UN mission backs Congolese counter-attack after dissidents recapture key town

11 December 2007

The United Nations peacekeeping mission in the Democratic Republic of the Congo (DRC) is helping the country’s armed forces plan a counter-offensive after dissident troops loyal to renegade General Laurent Nkunda recaptured a key town in the troubled North Kivu province.

The mission, known by its French acronym MONUC, issued a press statement today saying it has also immediately begun dispatching its own troops to the combat zones to boost the effectiveness of the national armed forces (FARDC). More than 4,500 blue helmets are deployed in the two Kivu provinces.

Troops loyal to Gen. Nkunda today retook the higher areas of Mushake, a hillside town about 40 kilometres northwest of the provincial capital of Goma, which had previously been held by Government forces. Residents had fled the town because of the threat posed by the Nkunda troops.

MONUC’s statement said the FARDC had resumed their fight against the Nkunda forces in several other places in North Kivu, including Mweso and Kibati, and had recorded “significant advances.”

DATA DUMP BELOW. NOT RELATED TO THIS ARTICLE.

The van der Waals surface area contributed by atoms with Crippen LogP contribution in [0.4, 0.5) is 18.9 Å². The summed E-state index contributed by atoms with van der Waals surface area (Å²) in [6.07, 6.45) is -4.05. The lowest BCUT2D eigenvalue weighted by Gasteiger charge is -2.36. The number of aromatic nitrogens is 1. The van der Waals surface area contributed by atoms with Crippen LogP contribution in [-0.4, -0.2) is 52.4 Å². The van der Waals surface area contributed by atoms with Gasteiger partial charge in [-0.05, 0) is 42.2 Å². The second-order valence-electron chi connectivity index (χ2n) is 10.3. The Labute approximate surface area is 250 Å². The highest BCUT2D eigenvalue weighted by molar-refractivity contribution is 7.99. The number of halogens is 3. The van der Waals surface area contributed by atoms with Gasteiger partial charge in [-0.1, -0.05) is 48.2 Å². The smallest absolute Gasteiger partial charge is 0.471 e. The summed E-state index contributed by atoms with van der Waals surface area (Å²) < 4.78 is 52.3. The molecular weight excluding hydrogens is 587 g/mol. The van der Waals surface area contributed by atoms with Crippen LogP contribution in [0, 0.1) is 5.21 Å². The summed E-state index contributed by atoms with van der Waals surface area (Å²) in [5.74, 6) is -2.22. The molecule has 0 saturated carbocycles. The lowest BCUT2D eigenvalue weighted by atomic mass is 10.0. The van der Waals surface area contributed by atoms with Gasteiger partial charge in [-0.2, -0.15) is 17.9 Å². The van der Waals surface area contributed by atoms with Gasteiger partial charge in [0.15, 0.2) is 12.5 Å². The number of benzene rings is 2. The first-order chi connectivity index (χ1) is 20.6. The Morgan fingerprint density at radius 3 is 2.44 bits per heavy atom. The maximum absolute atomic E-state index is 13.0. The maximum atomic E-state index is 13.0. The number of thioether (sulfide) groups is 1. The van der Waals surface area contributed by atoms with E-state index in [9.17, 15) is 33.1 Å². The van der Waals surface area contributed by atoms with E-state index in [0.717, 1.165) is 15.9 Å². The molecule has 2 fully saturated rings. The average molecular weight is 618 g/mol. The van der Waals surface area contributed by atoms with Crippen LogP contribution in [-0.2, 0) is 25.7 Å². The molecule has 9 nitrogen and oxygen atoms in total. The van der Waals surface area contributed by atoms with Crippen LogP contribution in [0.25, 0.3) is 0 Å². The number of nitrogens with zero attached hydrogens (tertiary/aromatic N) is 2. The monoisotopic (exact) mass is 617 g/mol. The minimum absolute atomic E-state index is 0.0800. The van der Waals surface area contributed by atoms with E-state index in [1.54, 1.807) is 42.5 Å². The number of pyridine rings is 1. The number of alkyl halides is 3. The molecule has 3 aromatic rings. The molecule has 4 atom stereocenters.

The statement stressed that protecting the civil population in North Kivu would be a priority of the joint counter-offensive, and it added that the mission would continue to encourage dissident troops to participate in the “brassage” process, or disarmament, demobilization and reintegration.

In a separate statement, the head of MONUC and the Secretary-General’s Special Representative to the DRC, William Lacy Swing said that despite “the temporary reversal” of the Congolese armed forces in Mushake, UN blue helmets are still holding on to the town of Saké and would continue to defend both that town and Goma.

Mr. Swing said it was important the people of North Kivu remain calm and “do not pay attention to rumours,” reiterating the continuing support of MONUC and the international community.

MONUC and UN relief agencies have warned repeatedly in recent months of the impact that the renewed fighting is having on locals in North Kivu and nearby areas, where the number of internally displaced persons (IDPs) has swelled substantially this year.

Some 405,000 Congolese have been forced from their homes in the province in the past 12 months, including 170,000 since August. In total, there are some 800,000 IDPs in the province, according to the UN High Commissioner for Refugees (UNHCR).

The peacekeeping operation has a robust mandate from the Security Council which invoked Chapter VII of the UN Charter, allowing for the use of force. MONUC said it stands “ready to respond favourably to request for fire-support that could be expressed, as a last resort, by the FARDC.”

 

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